Albrecht Durer was a painter and print maker in Germany, 1471-1528. He also wrote books, and traveled widely in western Europe. He
was a superb draftsman. I have enjoyed the compositions, the details, and the lines in his engravings and
woodcuts for 50 years.
His woodcuts were for the people, most of whom were illiterate. Their livelihoods did not require writing. They could read the images: here the rough stable, the well dressed men coming to see a baby, the angels and the star.
The engravings were not so easy to make. They were for books, for people who could read.
These plates come from the Dover Publications reprints of Durer's wood cuts and engravings.* This is print #183.
He drew what he saw around him. His plates are full of the life he knew, including construction details.
This detail from #183 shows a truss which includes a collar tie with angled tenon joints and pegs. The purlins and rafters are structurally correct.
The detail from Plate #190, shows the grain of the wood brace running in the right direction. The angled cuts for the joints could serve as templates for repair.
Here in Plate #185, the brace is tied. a peg serves to tighten the tie as needed. The thatch for the roof is properly applied.
When I began to write this post I was thinking about Durer's knowledge of construction and his use of geometry in his compositions. (More about that in another post.)
I was side tracked as I began to read Durer biographies. The scholars who wrote them rarely knew about construction. To them the structures are allegories or useful for his compositions.
I saw practical and abstract geometry.
This is my exploration, as a Geometer, of one of Durer's most important engravings.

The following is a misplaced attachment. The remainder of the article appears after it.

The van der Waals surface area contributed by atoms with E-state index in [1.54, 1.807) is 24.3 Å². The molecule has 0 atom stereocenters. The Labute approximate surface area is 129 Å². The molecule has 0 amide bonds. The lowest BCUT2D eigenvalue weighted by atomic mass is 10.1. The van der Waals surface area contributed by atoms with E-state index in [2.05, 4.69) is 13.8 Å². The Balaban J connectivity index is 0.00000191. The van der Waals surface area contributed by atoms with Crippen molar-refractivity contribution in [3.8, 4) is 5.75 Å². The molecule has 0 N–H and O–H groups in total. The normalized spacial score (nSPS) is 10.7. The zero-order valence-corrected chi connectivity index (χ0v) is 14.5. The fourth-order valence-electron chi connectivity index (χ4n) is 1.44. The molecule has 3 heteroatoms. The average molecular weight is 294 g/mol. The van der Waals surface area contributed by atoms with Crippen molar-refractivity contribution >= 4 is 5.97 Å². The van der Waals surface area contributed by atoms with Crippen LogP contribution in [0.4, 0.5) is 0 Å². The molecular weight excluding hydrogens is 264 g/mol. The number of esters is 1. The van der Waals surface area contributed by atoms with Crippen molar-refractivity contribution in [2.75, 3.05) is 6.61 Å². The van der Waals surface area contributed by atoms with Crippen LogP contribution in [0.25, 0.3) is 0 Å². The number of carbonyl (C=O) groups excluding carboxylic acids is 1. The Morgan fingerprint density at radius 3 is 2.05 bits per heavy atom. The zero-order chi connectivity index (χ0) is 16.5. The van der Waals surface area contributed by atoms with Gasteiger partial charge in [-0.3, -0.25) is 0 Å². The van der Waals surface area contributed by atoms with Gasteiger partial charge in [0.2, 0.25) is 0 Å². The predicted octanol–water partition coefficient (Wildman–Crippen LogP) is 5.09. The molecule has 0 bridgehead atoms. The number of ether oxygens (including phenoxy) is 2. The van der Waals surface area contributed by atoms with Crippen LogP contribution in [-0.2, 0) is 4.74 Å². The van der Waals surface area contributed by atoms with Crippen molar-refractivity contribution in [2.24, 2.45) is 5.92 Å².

Durer put many construction tools around his melancholy angel. She holds a compass. Tucked beside her hand is a gauge. The putto sits on a mill wheel next to a ladder. Set beside the polyhedron is a pot for hot liquid metal, possibly lead, on a brazier. Under the angel's skirts is a pair of pliers.
In the lower left corner is a profile gauge.
Then: a plane, a saw, and a straight edge that can be used to draw arcs. It may also be a level.
Lastly: nails and a nail punch.
The theory was that Melancholy, influenced by the planet Saturn, was part of the inherent character of artistic and philosophical people. There were 3 levels. The lowest was artists and artisans. The next was scholars, natural scientists, and statesmen. The highest level was theologians and those who studied the secrets of the divine.
Here the putto is taking a nap after doing some numbers (perhaps) on a slate, the lowest level. The angel, on the other hand, is intently studying the polyhedron, an abstract shape. She is a scientist. The dog - which I learned represents 'faithfulness' - is waiting. The sphere is an abstraction, perfect as the tools and mill wheel are not. They are all 'things',
scales, the hour glass, the bell are said to refer to the knowledge of artisans:
they understand weight, measure (of time), music (as an expression
I have very little understanding of the Magic Square. I do know that all the lines add up to 34 and no number is used twice.
I do wonder if in a largely illiterate society, the fairly recent acceptance of Hindu-Arabic numbers, as opposed to Roman Numerals, might be part of its purpose here: to illustrate the scholarship, the mathematics that numbers made possible.
Roman Numerals in the grid of the Square.
Can you quickly add up the amounts? How would you do it as an arithmetic problem on paper?
16 +5+9+4 = XVI+V+IX+IV .
I will write about the polyhedron in the next post.
*images from The Complete Woodcuts of Albretch Durer, edited by Dr. Willi Kurth, 1963 and The Complete Engravings, Etchings & Drypoints of Albrecht Durer, edited by Walter L Strauss, 1972. Both republished by Dover Publications: www.dovderpublications. com.
Walter L. Strauss' analysis is the best I've found. I wish he had known more about geometry.